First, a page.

For some reason, self preservation becomes my first response to any kind of uncomfortable situation. Life in the city after a full year in the Jungle became too difficult to handle. Unaware of how deep I had sunk in, one fine day I reached close to the breaking point. It seemed easier to banish every societal facade and take time off to recover from the emotional damage I had done to myself unknowingly. A week far away from the chaos of the city within the shell of my hermitage, I had recovered the energy and the zeal to go back and face everything that I ran away from. That’s when I thought of the hermit crab, a member of the living world who looks for a shell appropriate for its size and need to protect itself and go on living.
In the hopes of seeing the greatness of the Great Indian Hornbill, I took to pen and paper to sketch it out. The elusive great bird is a sight I am yet to witness. I have had the pleasure of the company of the duller cousin, Malabar Grey Hornbill. Watching it from close quarters, I dive into the imaginary lands of how the Great Indian Hornbill would be to see with naked eyes.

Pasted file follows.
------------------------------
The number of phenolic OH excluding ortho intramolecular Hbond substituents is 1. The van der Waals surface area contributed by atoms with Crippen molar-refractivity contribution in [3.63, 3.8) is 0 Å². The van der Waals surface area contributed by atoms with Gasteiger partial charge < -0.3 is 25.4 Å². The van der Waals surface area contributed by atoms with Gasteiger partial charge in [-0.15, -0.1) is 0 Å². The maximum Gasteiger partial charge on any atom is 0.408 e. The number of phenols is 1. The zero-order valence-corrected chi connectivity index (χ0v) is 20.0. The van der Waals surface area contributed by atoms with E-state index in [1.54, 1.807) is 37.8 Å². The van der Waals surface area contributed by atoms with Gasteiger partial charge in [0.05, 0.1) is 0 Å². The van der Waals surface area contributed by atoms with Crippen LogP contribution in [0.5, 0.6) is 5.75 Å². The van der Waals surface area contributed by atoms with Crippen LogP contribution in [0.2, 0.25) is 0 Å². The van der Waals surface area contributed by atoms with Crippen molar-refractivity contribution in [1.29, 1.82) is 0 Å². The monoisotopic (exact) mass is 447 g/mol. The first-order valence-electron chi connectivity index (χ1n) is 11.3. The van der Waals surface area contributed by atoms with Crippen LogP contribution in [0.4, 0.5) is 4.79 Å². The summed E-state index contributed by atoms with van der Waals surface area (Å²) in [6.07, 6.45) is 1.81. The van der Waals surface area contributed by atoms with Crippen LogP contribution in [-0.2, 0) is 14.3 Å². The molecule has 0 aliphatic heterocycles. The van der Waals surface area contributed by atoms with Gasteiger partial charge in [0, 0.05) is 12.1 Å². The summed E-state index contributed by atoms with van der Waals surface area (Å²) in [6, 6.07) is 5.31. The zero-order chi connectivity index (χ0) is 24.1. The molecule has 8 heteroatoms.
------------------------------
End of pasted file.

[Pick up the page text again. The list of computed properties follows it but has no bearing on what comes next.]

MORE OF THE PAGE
Also known as “kochilakhai” bird in the eastern state where I come from, it was hunted for its flesh which is said to have medicinal properties. In the northeastern states, it was hunted for its crown until the bird reached near extinction. To think that the GIH might go extinct if the conservation efforts are not seriously enforced, gives me the chill. Hope to see it sometime soon.